India Slaps Levy on New Car Sales in Fight Against Pollution and Congestion

The tax is another blow for automakers, coming after the Supreme Court temporarily banned the sale of large diesel cars in Delhi, one of the world\'s most polluted cities.

Published: 29th February 2016 07:50 PM  |   Last Updated: 29th February 2016 07:50 PM   |  A+A-

NEW DELHI: India introduced an additional 'green' tax on car sales on Monday, aimed at helping fight high levels of air pollution and congestion but hitting car makers that fear this could stall a fragile recovery in the market for their products.

In his annual union budget, Finance Minister Arun Jaitley imposed a sales levy of up to 4 percent on new passenger vehicles, effective immediately, spurring a sell-off by investors in auto stocks like Maruti Suzuki India Ltd and Tata Motors.

The tax is another blow for automakers, coming after the Supreme Court temporarily banned the sale of large diesel cars in Delhi, one of the world's most polluted cities.

As a result of the new tax growth in sales in the year to end-March could come in a few percentage points lower than previously expected, said Vikram Kirloskar, vice chairman of Toyota Kirloskar Motor, the local unit of Toyota Motor Corp, the world's largest carmaker.

Passenger vehicle sales are expected to rise between 6 percent and 8 percent in the year to end-March, the Society of Indian Automobile Manufacturers estimates as the economy slowly recovers. Yet, in January, passenger car sales fell 0.7 percent from a year ago - the first fall in 14 months.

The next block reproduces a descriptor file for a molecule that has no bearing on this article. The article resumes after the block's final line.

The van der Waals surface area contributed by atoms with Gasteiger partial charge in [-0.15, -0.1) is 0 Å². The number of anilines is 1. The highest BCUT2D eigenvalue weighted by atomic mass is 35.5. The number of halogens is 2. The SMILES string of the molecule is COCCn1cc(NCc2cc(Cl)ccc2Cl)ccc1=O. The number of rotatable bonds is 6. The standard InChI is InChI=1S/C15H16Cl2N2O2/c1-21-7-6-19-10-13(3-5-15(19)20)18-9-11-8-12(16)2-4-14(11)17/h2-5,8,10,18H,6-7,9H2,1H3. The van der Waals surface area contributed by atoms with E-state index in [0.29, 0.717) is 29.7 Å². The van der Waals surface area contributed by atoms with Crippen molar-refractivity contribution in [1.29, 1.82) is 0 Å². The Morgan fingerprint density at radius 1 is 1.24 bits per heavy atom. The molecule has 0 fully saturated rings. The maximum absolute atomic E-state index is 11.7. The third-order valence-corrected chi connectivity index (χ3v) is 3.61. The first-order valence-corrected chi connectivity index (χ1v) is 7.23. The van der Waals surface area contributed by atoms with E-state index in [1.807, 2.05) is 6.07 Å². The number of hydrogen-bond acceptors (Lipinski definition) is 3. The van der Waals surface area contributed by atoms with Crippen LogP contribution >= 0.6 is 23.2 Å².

The budget proposes a 1 percent tax on cars less than four metres in length and with engines smaller than 1200cc that run on petrol, liquified petroleum gas or compressed natural gas.

Small diesel cars less than 4 metres long and with engines below 1500cc will be taxed at 2.5 percent and bigger diesel vehicles at 4 percent.

It is estimated that the tax will generate 30 billion rupees ($439 million) in revenue for the government.

Kirloskar said that if the money is used to get cars with older emission technology off the road and to stimulate the production of hybrid and wholly electric cars, "it will be money well-spent and tax well-paid."

R.C. Bhargava, chairman of Maruti Suzuki, which sells one in every two cars in India, said the industry was being unfairly singled out in the fight against pollution.

Shares in Maruti Suzuki ended 5 percent lower and Tata Motors Ltd closed 0.7 percent down in a weak Mumbai market that ended 0.66 percent lower.

The government, separately, plans to levy a luxury tax of 1 percent on sales of passenger vehicles priced higher than 1 million rupees.

While increasing taxes, India is also expected to spend 970 billion rupees over the next fiscal year on improving and building new roads and highways, which car makers say could partially offset the negative impact.

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